The lesson asks students to complete think about the cultural importance of clothing, and then to research a specific type of clothing and build a presentation around that research. Students might use this collection as a source for images for their presentation, to inspire research topics, or as a common basis for discussion with their peers.
Kate Harris
32
 

International Picnic Day- June 18

This collection celebrates the #HashtagHoliday of #InternationalPicnicDay. A picnic is an outing or occasion that involves taking a packed meal to be eaten outdoors. Often, picnics take place at urban parks or on the shores of a beachfront and are enjoyed in large groups, typically families. In this collection, you will view images of picnic scenes and a vibrant picnic poster series from the 1970s and 1980s. This collection includes a creative writing prompt around describing event sequences and using imagery in your writing. It was adapted from the Smithsonian's collection of "Summer Picnic" posters https://learninglab.si.edu/collections/summer-picnic/X7Rh5kBN7xYwnDoH.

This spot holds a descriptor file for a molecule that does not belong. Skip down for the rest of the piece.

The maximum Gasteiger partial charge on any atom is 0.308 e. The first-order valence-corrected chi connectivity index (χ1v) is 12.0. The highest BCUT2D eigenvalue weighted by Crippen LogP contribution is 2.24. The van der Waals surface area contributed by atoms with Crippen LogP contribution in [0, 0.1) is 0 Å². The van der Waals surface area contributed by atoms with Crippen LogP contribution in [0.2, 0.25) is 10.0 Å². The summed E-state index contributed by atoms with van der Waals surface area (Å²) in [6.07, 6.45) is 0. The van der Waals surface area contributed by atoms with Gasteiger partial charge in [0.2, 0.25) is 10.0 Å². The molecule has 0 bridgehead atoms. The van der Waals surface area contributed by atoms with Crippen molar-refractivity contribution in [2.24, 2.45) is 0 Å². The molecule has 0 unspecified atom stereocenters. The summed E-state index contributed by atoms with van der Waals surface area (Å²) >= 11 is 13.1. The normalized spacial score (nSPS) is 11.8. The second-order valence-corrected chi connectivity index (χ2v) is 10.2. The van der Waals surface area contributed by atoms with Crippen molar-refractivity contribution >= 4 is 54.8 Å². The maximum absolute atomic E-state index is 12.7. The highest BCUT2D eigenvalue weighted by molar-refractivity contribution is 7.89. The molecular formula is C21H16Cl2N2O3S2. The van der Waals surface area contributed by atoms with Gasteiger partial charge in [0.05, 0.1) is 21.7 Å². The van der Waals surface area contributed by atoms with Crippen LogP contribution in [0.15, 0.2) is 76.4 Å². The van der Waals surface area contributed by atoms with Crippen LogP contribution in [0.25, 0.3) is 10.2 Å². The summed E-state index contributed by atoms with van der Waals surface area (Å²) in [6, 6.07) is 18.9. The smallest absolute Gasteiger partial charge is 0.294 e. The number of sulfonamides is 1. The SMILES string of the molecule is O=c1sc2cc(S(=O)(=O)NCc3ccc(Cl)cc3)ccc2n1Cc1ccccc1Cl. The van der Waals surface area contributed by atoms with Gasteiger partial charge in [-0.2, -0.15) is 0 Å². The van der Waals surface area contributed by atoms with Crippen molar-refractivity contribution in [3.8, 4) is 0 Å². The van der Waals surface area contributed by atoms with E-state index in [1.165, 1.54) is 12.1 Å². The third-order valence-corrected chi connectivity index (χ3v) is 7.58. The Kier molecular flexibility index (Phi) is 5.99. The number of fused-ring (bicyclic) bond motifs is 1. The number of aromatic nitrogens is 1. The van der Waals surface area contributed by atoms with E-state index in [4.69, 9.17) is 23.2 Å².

Ashley Naranjo
26
 

What Makes You Say That?: Interpretation with Justification Routine with a Historical Photograph

This collection uses the Harvard Project Zero Visible Thinking routine, highlighting interpretation with justification. The strategy is paired with a photograph from the National Portrait Gallery. Once you have examined the photograph and answered the questions, view the original resource and the short video with a curator to check and see if your interpretation was correct. How does viewing the photograph with the museum label change your interpretation?

Suggestions for teachers regarding visual clues for this image are in the "Notes to Other Users" section.
Ashley Naranjo
3
 

What Makes You Say That?: Interpretation with Justification Routine with an Artwork